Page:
At any rate, it is left to the officials of the ANPP and their members to determine what will happen at the next convention of the party. Money will certainly be distributed by some aspirants, outside forces and the federal government. Different intrigues will be used. I strongly call on the delegates to collect as much money as possible from the aspirants and other sources, regardless of any oath they will be asked to take. But in this case they should follow their conscience to vote for Buhari; he is neither Obasanjo nor Ekwueme.
Finally, Buhari will represent the popular dimension of 2003 presidential election. There is little doubt that he will have the popular vote, while the President will have incumbent ones. After the primaries, when we begin to analyse the outcome of the election that will take place in April, we will try to quantify the contribution of both components. Thus, the ANPP is assured of consolidating the victory it had in 1999 and a possible increment as a result of the Buhari factor and the ‘anti-party’ activities of disgruntled PDP elements who were edged out of its gubernatorial and presidential primaries.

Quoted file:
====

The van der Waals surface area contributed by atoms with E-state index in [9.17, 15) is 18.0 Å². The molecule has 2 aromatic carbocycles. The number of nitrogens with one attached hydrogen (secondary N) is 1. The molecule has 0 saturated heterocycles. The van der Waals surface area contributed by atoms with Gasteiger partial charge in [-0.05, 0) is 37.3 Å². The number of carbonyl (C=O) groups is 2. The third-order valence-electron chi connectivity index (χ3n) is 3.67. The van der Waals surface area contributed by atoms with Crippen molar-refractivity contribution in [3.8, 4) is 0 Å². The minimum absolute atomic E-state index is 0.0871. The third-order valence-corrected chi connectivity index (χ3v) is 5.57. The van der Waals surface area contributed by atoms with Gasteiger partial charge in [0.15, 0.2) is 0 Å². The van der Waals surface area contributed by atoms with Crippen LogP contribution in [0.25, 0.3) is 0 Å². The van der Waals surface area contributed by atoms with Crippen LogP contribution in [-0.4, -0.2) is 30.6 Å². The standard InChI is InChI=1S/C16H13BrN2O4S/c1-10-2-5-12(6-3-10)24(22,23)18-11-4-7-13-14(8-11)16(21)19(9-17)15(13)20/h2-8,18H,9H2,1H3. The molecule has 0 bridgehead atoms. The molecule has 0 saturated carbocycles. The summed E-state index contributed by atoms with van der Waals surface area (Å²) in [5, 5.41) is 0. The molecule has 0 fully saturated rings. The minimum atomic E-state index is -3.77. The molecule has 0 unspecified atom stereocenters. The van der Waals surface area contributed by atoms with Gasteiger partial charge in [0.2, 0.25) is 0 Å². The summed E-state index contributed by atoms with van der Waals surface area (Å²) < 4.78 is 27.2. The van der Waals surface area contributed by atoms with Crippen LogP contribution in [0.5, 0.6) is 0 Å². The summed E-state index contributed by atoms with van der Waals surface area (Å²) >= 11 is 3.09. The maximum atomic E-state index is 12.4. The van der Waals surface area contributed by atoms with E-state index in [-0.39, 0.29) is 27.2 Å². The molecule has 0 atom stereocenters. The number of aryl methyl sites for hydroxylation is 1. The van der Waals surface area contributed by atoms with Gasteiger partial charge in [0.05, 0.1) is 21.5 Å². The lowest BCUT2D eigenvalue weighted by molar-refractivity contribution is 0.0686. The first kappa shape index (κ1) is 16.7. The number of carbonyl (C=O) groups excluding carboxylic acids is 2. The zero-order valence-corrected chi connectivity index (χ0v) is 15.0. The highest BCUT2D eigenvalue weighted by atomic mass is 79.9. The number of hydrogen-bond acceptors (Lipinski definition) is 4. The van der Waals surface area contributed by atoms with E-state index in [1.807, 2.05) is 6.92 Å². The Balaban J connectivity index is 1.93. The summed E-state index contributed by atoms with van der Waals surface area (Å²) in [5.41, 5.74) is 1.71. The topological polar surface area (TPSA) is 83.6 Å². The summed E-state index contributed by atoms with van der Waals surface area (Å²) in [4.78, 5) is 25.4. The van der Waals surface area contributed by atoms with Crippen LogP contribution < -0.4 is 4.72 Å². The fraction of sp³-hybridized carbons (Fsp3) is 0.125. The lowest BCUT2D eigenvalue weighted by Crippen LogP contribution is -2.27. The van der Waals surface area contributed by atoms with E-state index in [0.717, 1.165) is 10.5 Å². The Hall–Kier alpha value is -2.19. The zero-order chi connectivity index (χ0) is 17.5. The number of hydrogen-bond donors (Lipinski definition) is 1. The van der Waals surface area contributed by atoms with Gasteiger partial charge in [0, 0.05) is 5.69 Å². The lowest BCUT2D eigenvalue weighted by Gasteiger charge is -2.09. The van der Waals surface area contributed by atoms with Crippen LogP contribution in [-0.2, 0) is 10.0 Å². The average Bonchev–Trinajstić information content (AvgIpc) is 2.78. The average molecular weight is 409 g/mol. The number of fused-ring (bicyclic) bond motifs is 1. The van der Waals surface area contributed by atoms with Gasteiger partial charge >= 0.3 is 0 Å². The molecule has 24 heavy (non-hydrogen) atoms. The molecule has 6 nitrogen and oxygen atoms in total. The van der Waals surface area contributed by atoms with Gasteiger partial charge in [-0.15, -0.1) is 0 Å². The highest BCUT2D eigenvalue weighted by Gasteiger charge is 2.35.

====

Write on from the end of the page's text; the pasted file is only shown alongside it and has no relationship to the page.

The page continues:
Next week, the graph of our anxiety will reach one of its peaks in our political history. By next week Friday, readers must have known the outcome of the primaries in both PDP and ANPP. Notwithstanding whatever we said in this page, we wish every aspirant success. But they should understand that in every competition there would only be one winner. We hope that members of both parties will endeavour to produce the best for the country such that we Nigerians can vote usefully next April. And our greatest hope is in God, the Lord of the Worlds.
Even if Obasanjo decides to buy each delegate, including the VP, his ministers, ambassadors, MDs of parastatals, with a million Naira each, he needs only about N8 billion. This is peanut, in this arithmetic of the presidency.
I strongly call on the delegates to collect as much money as possible from the aspirants and other sources, regardless of any oath they will be asked to take.